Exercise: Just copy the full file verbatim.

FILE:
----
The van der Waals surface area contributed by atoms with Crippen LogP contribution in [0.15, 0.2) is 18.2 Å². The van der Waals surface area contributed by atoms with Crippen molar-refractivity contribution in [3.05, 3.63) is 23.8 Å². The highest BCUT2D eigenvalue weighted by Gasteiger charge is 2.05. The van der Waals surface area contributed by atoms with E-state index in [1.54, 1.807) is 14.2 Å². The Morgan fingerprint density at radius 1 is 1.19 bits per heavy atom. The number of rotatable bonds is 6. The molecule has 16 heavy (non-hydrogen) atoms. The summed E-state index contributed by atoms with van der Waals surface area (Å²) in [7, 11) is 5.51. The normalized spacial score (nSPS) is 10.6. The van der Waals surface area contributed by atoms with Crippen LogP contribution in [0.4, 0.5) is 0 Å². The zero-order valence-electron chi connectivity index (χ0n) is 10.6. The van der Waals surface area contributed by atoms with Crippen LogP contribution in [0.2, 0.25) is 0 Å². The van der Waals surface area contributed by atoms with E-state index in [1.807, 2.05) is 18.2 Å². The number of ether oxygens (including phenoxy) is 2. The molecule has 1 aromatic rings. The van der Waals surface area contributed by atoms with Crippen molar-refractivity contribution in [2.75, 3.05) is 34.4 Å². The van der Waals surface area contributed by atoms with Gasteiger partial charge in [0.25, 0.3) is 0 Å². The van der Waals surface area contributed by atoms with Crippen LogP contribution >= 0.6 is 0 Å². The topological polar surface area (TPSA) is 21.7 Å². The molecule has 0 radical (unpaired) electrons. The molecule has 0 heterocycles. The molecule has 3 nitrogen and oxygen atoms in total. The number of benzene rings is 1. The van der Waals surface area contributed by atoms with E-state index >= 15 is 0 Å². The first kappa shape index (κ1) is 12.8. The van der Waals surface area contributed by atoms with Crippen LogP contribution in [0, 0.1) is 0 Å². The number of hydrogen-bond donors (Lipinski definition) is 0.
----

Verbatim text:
The van der Waals surface area contributed by atoms with Crippen LogP contribution in [0.15, 0.2) is 18.2 Å². The van der Waals surface area contributed by atoms with Crippen molar-refractivity contribution in [3.05, 3.63) is 23.8 Å². The highest BCUT2D eigenvalue weighted by Gasteiger charge is 2.05. The van der Waals surface area contributed by atoms with E-state index in [1.54, 1.807) is 14.2 Å². The Morgan fingerprint density at radius 1 is 1.19 bits per heavy atom. The number of rotatable bonds is 6. The molecule has 16 heavy (non-hydrogen) atoms. The summed E-state index contributed by atoms with van der Waals surface area (Å²) in [7, 11) is 5.51. The normalized spacial score (nSPS) is 10.6. The van der Waals surface area contributed by atoms with Crippen LogP contribution in [0.4, 0.5) is 0 Å². The zero-order valence-electron chi connectivity index (χ0n) is 10.6. The van der Waals surface area contributed by atoms with Crippen LogP contribution in [0.2, 0.25) is 0 Å². The van der Waals surface area contributed by atoms with E-state index in [1.807, 2.05) is 18.2 Å². The number of ether oxygens (including phenoxy) is 2. The molecule has 1 aromatic rings. The van der Waals surface area contributed by atoms with Crippen molar-refractivity contribution in [2.75, 3.05) is 34.4 Å². The van der Waals surface area contributed by atoms with Gasteiger partial charge in [0.25, 0.3) is 0 Å². The van der Waals surface area contributed by atoms with Crippen LogP contribution >= 0.6 is 0 Å². The topological polar surface area (TPSA) is 21.7 Å². The molecule has 0 radical (unpaired) electrons. The molecule has 0 heterocycles. The molecule has 3 nitrogen and oxygen atoms in total. The number of benzene rings is 1. The van der Waals surface area contributed by atoms with E-state index >= 15 is 0 Å². The first kappa shape index (κ1) is 12.8. The van der Waals surface area contributed by atoms with Crippen LogP contribution in [0, 0.1) is 0 Å². The number of hydrogen-bond donors (Lipinski definition) is 0.